TODAY | December 25, 2010
>> royal wedding of prince william and kate middleton . it's major news in britain, but is the monarchy even a bigger deal for americans ? nbc's lee cowan reports.
>> reporter: it's a quintessentially english as the royals themselves. a pact the bottom of which some claim to have found love. pub love, anyway. so a pub seemed a fitting place to test public opinion about the royal wedding .
>> it's way more exciting than anything that we're doing. so why not be obsessed with it, right?
>> reporter: here at the old kings head pub the fairy tale of william and kate is like cinderella on steroids.
>> i was so excited, because i followed the royal family . and i remember where i was when diana was wed. nothing's going to be bigger than this wedding. it's every girl's dream.
>> reporter: this pub isn't in england. it's near los angeles . a walk from the beach. but this is the tale of two pubs. and the reaction to the wedding we got at this one, the king's head pub in the heart of london, was far different.
>> it's great we've got a day off.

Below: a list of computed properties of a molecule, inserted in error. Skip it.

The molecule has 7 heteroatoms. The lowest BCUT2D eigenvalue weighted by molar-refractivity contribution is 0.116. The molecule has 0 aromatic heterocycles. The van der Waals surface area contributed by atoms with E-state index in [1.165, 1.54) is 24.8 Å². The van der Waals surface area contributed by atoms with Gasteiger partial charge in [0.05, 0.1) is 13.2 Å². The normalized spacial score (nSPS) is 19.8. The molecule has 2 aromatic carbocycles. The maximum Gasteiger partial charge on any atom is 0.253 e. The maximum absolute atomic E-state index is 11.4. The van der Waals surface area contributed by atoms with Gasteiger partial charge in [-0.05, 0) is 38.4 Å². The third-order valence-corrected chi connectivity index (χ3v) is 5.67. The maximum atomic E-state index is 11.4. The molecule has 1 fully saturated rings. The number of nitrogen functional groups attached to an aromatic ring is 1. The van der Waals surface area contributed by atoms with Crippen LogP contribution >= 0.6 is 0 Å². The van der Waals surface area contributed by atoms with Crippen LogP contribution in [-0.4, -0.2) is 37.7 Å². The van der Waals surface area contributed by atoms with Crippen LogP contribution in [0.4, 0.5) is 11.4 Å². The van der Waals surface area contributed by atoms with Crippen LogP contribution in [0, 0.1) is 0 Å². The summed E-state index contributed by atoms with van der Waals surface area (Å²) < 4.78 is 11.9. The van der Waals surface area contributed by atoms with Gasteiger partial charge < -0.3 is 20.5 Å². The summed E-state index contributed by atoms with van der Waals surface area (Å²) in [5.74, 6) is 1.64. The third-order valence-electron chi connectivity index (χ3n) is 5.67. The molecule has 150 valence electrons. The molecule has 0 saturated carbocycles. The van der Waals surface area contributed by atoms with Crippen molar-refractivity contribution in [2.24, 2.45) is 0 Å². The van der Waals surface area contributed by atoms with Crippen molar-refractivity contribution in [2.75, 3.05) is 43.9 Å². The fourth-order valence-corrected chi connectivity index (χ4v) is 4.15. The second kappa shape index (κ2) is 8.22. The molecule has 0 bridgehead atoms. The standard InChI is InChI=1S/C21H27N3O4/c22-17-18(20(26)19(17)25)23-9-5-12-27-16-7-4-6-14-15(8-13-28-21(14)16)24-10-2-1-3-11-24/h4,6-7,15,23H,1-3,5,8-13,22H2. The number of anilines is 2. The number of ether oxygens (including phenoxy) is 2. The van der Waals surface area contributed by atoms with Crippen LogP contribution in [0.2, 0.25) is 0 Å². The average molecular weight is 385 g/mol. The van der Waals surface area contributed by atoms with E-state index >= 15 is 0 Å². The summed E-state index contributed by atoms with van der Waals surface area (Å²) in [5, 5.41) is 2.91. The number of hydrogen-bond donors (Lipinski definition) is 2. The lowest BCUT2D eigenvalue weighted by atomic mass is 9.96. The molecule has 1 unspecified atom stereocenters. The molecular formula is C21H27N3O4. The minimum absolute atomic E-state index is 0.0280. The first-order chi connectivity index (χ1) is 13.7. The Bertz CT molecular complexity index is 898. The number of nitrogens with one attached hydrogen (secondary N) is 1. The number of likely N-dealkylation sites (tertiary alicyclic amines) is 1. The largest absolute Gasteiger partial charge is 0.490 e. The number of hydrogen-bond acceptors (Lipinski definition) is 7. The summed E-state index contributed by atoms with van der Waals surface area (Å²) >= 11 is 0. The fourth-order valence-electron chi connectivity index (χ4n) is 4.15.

>> it's too much like a celebrity wedding now, you know.
>> reporter: how is it that we in the colonies are more royally raptured than britons themselves?
>> i think americans love buying the dream or kate middleton and prince william .
>> reporter: we're fascinated by the royals in movies. love and will read any royal intrigue.
>> diana was on our cover of "people" magazine for more than 100 times . 120 times.
>> reporter: we're a proven royal market, just days after the couple announced their engagement air and hotel packages popped up. americans may shell out more than $100 million this year on tourism related to the monarchy like visiting buckingham palace .
>> truth is they are like our distant relatives, only with an accent that makes them sound a lot smarter and a lot better mannered. but when it comes to the royal wedding itself perhaps the absence of a monarchy just makes the heart grow fonder.
>> i think if the americans had a royal family they might think fairly differently about it.
>> reporter: so happily ever after as charles and diana were supposed to enjoy never came. and many are still bitter.
>> i think the american people are probably a little bit more realistic about human nature than the stiff upper-lipped brit.
>> reporter: in fact, many brits are opposed to the monarchy altogether. and see a lavish wedding in a bad economy as royally out of touch.
>> it's hard to see taxpayers' money being thrown on the wedding.
>> reporter: we have our version of royalty, too. the glow of paris hilton or david hasselhoff may have long faded here, but in europe they remain as bright as ever. maybe an american culture obsessed with the dark side of celebrity, the royals offer something hopeful.
>> no matter where you're from,